A little known set of historic buildings and an old mineral springs in Mesa hold an interesting connection to the beginnings of Major League Baseball (MLB) Spring Training in the Valley. The next Our Stories speaker series in Chandler takes a look at the iconic Buckhorn Baths, a classic roadside stop in Mesa for decades. The presentation starts at 10:30 a.m., Saturday, March 30, at the Chandler Museum, 300 S. Chandler Village Drive.
Over the course of seven decades, the Buckhorn Mineral Baths and Wildlife Museum became one of Mesa’s and the State’s most recognizable and memorable Main Street icons – attracting celebrities and others to its healing waters, wildlife museum and quirky amenities. Arguably, the Buckhorn was a chief influence on enticing MLB teams to begin annual spring training in Mesa and elsewhere in the Valley.
This program will include a lively presentation with many never-before-seen historic photographs. With the future of the Buckhorn in doubt, this fascinating account of the founders, Ted and Alice Sliger, and their rags-to-riches story should not be missed.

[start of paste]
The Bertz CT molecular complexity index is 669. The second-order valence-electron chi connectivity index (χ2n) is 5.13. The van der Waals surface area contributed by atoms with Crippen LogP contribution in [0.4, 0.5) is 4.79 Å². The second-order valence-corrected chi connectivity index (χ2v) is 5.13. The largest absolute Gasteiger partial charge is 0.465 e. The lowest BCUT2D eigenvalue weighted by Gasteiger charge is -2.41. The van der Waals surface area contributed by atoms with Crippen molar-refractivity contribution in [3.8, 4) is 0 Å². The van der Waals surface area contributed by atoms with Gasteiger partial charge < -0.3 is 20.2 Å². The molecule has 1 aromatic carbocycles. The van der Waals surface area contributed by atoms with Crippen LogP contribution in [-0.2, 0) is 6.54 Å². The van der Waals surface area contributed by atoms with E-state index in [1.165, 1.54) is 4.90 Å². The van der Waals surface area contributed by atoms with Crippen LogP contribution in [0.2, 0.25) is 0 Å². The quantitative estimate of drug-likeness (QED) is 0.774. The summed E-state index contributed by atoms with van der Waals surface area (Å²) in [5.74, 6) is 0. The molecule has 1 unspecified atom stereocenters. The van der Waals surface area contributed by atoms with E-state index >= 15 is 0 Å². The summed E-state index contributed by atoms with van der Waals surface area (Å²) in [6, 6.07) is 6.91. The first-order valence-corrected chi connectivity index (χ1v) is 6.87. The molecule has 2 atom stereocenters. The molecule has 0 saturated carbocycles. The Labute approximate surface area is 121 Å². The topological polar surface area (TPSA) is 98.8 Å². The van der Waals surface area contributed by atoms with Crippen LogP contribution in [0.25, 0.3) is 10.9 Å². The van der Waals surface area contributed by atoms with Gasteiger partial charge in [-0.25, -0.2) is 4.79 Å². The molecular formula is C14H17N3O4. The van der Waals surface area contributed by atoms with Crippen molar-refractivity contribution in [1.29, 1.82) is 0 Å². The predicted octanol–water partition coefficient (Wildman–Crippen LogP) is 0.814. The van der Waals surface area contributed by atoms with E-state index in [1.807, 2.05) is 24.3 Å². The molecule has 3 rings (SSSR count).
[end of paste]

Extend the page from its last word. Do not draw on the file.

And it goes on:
Preservation architect Ron Peters, and Jay Mark, co-authors of a recently published book about the Buckhorn, researched thousands of images. Ron is a practicing Mesa architect, planner and artist with more than 40 years of experience and specializing in preservation and renovation projects. Historian Jay Mark’s career includes antiques and bookstore owner, commercial photography, professional theater, radio and television. A regular contributor of history-related articles to the Antique Register, Arizona Contractor and Community, and The Arizona Republic, Jay is also a published writer of seven antiques-related books.
Our Stories presents diverse speakers who share unique Arizona and local history topics to a general audience. This series is produced throughout the year by the Chandler Museum, Chandler Public Library, Chandler Historical Society and Friends of the Chandler Public Library.
In April, the Our Stories speaker series will highlight the story of Russell Moore, an Akimel O’odham member of the Gila River Indian Community born in 1912, who played trombone with Louis Armstrong, Lionel Hampton, and others during his long jazz career.
For additional information on this program, call 480-782-2717, or visit the Chandler Museum website.